I recalled seeing this painting somewhere prior to being an Epicurean, and only when I asked members of the Discord if they would like to assist me in finding EP related art, did I attempt to find this again. This painting was acquired back in 1903 when the estate of the painter (Stott) was being executed and categorized. It seems that this painting was inspired by a book written a few decades before the painters birth:
"Imaginary Conversations and Poems, by Walter Savage Landor" There is a section titled "Epicurus, Leontion, and Ternissa". I haven't read it yet, but I'll link it anyways for later or for someone else to read through.
Recently, it was added to a gallery of works by the painter from an art charity foundation in the UK creatively named "Art UK". It was chosen by a girl named "Leah Wilson" (Member of the Gallery Oldham Youth Collective)
Here's what she had to say about it:
"The garden of Epicurus was a garden which the Athenian philosopher Epicurus bought in 306–307 BC, and used this private garden to do is teaching to followers of his philosophy. The British writer Walter Savage Landor wrote an imagined conversation between Epicurus, Leontion and Ternissa where they discuss hate, love, god, death and grief.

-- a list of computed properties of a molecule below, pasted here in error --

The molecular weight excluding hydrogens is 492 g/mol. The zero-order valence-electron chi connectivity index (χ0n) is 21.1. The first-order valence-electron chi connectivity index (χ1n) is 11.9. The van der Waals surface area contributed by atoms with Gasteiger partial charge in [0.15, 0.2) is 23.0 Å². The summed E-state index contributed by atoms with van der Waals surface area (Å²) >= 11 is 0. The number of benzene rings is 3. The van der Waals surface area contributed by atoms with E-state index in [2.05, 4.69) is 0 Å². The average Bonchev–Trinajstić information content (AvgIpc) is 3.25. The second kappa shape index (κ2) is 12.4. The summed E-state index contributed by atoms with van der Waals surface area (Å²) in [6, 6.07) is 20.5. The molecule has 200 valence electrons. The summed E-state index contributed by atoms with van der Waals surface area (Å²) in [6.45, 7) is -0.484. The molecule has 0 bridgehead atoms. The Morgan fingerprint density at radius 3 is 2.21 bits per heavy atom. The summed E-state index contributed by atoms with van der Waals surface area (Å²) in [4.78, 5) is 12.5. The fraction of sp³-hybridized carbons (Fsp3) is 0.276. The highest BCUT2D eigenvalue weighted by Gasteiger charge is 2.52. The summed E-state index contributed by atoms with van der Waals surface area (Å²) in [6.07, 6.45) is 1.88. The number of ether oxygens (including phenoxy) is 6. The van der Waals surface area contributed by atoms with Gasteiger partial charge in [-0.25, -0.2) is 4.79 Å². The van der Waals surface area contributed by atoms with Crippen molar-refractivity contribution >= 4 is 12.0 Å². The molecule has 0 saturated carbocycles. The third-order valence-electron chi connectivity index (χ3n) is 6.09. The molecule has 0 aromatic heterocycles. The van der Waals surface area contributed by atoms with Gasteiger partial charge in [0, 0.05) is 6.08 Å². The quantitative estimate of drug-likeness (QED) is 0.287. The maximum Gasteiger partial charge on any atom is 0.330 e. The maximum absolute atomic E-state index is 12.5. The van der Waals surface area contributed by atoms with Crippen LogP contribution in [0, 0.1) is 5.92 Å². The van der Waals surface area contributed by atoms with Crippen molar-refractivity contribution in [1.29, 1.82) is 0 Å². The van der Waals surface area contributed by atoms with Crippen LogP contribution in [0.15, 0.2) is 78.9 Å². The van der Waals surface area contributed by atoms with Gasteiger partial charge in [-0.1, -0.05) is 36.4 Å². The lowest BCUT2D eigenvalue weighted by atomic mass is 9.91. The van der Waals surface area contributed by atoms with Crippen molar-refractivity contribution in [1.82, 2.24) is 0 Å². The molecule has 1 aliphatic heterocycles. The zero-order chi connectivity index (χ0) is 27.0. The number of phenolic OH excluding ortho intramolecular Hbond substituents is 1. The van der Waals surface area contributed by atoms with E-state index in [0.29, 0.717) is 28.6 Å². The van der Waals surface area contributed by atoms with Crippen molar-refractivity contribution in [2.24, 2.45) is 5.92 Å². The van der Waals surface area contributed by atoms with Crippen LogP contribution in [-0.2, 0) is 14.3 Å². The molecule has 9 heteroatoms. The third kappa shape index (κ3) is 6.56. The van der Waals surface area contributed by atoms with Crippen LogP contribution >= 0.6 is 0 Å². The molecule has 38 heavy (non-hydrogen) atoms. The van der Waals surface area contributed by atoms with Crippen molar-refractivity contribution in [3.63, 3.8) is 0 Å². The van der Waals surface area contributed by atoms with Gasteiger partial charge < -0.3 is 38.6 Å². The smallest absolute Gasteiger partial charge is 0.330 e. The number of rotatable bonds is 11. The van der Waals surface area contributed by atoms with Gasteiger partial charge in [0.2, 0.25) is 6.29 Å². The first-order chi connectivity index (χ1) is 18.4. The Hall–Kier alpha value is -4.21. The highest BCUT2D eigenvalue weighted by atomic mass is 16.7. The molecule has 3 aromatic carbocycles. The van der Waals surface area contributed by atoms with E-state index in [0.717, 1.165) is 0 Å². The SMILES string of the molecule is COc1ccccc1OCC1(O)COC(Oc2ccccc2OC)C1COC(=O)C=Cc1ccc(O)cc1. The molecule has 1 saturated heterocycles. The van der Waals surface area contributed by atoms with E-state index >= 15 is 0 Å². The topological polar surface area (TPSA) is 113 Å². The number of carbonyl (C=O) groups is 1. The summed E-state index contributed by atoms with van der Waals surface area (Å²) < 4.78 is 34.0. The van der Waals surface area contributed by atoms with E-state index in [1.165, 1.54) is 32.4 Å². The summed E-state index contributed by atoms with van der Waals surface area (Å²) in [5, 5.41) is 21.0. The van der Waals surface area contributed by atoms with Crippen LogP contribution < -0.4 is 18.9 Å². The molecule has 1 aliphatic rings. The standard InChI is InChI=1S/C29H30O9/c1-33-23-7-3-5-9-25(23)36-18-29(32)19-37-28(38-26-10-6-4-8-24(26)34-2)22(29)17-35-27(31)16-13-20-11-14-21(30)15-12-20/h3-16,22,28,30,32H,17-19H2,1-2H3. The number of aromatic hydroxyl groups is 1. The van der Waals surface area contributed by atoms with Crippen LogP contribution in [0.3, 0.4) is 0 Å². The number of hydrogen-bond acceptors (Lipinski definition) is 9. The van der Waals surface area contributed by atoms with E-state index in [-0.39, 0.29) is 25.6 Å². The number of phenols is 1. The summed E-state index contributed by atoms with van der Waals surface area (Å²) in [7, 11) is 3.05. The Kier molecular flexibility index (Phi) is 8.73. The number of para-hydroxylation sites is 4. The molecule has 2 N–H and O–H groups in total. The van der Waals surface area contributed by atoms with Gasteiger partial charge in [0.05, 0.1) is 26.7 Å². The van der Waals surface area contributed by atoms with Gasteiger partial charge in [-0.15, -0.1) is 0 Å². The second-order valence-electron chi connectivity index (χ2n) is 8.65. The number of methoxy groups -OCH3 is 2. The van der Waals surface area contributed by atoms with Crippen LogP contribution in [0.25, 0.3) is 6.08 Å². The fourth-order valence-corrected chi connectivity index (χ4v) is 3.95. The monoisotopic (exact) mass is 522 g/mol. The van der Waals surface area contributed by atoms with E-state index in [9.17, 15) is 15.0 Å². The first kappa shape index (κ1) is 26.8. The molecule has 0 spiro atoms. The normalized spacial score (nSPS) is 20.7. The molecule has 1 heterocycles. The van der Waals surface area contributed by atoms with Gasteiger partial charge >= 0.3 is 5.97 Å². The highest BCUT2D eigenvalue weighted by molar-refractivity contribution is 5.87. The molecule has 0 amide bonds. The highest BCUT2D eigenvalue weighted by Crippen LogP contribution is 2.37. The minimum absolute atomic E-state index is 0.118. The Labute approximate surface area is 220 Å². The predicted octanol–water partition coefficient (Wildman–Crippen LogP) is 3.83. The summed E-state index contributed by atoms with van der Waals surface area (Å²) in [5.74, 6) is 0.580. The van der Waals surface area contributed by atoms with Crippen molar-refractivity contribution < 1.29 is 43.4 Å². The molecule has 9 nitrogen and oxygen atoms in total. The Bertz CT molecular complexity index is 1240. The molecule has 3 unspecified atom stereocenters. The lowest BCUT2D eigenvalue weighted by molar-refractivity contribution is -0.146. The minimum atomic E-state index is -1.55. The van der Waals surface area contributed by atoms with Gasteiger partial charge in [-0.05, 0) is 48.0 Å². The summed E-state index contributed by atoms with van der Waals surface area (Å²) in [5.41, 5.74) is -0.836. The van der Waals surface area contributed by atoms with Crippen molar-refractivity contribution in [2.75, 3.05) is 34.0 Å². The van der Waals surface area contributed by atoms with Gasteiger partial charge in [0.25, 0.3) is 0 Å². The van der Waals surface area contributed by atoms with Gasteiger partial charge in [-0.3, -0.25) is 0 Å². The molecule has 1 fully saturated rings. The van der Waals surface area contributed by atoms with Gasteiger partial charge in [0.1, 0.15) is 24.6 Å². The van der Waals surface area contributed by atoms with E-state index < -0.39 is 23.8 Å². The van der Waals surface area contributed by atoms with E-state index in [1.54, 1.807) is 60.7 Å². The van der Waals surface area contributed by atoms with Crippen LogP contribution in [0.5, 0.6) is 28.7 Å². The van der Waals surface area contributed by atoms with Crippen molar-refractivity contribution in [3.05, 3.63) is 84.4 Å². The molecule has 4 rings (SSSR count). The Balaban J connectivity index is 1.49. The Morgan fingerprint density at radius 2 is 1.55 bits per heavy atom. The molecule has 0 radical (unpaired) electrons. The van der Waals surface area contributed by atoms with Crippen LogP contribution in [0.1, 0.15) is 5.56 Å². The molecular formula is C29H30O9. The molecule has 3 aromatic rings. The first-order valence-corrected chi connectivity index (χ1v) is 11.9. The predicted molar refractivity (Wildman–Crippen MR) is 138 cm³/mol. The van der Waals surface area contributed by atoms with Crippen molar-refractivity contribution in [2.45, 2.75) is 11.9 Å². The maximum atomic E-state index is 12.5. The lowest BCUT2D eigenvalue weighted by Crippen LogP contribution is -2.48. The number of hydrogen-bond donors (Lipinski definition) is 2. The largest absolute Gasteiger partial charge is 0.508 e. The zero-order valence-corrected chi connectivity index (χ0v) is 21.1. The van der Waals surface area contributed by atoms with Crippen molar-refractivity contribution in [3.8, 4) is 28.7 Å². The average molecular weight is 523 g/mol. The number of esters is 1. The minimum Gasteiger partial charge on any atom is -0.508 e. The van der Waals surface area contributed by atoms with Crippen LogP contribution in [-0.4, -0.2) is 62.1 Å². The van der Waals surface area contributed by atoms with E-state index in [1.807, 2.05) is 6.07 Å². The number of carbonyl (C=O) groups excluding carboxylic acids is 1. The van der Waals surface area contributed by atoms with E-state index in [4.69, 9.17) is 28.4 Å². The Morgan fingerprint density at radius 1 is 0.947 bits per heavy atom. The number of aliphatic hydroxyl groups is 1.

Walter Savage Landor's imagined conversation between Epicurus, Leontion and Ternissa was published in 1828, 29 years before William Stott was born. Personally, I think that William may have used this as inspiration for his painting. It could act as an illustration to accompany the imagined conversation Walter had written.
The thing I like most about the painting personally is the tones of colour Stott used – the contrast of dark greens with pale skin tones and flowers. The dark colours definitely add depth to the painting, and give you a sense of dense foliage in the garden."
There's no doubt that this is a piece of art wholly inspired directly by Epicurus and Epicurean Philosophy. While I have not yet read that imaginary conversation regarding Epicurus, Leontion, and this "Ternissa", I have a good feeling that we can derive some value from this work of fiction and add Ternissa to our beloved canon of Epicurean characters across art/literature/storytelling.
Oh, and here's the full link to the ebook of that conversation. https://ebooks.adelaide.edu.au…nversations/part1.21.html